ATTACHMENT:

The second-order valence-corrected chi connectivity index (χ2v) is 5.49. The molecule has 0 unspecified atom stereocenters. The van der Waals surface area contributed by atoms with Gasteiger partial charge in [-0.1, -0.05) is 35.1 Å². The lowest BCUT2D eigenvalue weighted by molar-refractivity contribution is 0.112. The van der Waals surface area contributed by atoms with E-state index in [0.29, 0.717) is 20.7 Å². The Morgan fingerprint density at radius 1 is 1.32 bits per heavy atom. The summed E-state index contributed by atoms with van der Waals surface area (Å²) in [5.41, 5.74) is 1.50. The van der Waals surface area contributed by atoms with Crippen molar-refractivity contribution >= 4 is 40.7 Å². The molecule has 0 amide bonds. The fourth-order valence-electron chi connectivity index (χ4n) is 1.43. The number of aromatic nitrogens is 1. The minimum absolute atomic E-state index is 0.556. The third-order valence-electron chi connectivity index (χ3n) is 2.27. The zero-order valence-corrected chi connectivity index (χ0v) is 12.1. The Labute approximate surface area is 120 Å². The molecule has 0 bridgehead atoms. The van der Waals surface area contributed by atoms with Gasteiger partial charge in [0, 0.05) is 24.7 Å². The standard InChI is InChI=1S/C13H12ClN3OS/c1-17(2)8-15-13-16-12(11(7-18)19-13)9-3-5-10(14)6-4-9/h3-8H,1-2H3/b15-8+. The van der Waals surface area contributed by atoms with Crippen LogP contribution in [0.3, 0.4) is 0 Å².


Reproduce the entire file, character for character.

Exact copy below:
The second-order valence-corrected chi connectivity index (χ2v) is 5.49. The molecule has 0 unspecified atom stereocenters. The van der Waals surface area contributed by atoms with Gasteiger partial charge in [-0.1, -0.05) is 35.1 Å². The lowest BCUT2D eigenvalue weighted by molar-refractivity contribution is 0.112. The van der Waals surface area contributed by atoms with E-state index in [0.29, 0.717) is 20.7 Å². The Morgan fingerprint density at radius 1 is 1.32 bits per heavy atom. The summed E-state index contributed by atoms with van der Waals surface area (Å²) in [5.41, 5.74) is 1.50. The van der Waals surface area contributed by atoms with Crippen molar-refractivity contribution >= 4 is 40.7 Å². The molecule has 0 amide bonds. The fourth-order valence-electron chi connectivity index (χ4n) is 1.43. The number of aromatic nitrogens is 1. The minimum absolute atomic E-state index is 0.556. The third-order valence-electron chi connectivity index (χ3n) is 2.27. The zero-order valence-corrected chi connectivity index (χ0v) is 12.1. The Labute approximate surface area is 120 Å². The molecule has 0 bridgehead atoms. The van der Waals surface area contributed by atoms with Gasteiger partial charge in [0, 0.05) is 24.7 Å². The standard InChI is InChI=1S/C13H12ClN3OS/c1-17(2)8-15-13-16-12(11(7-18)19-13)9-3-5-10(14)6-4-9/h3-8H,1-2H3/b15-8+. The van der Waals surface area contributed by atoms with Crippen LogP contribution in [0.3, 0.4) is 0 Å².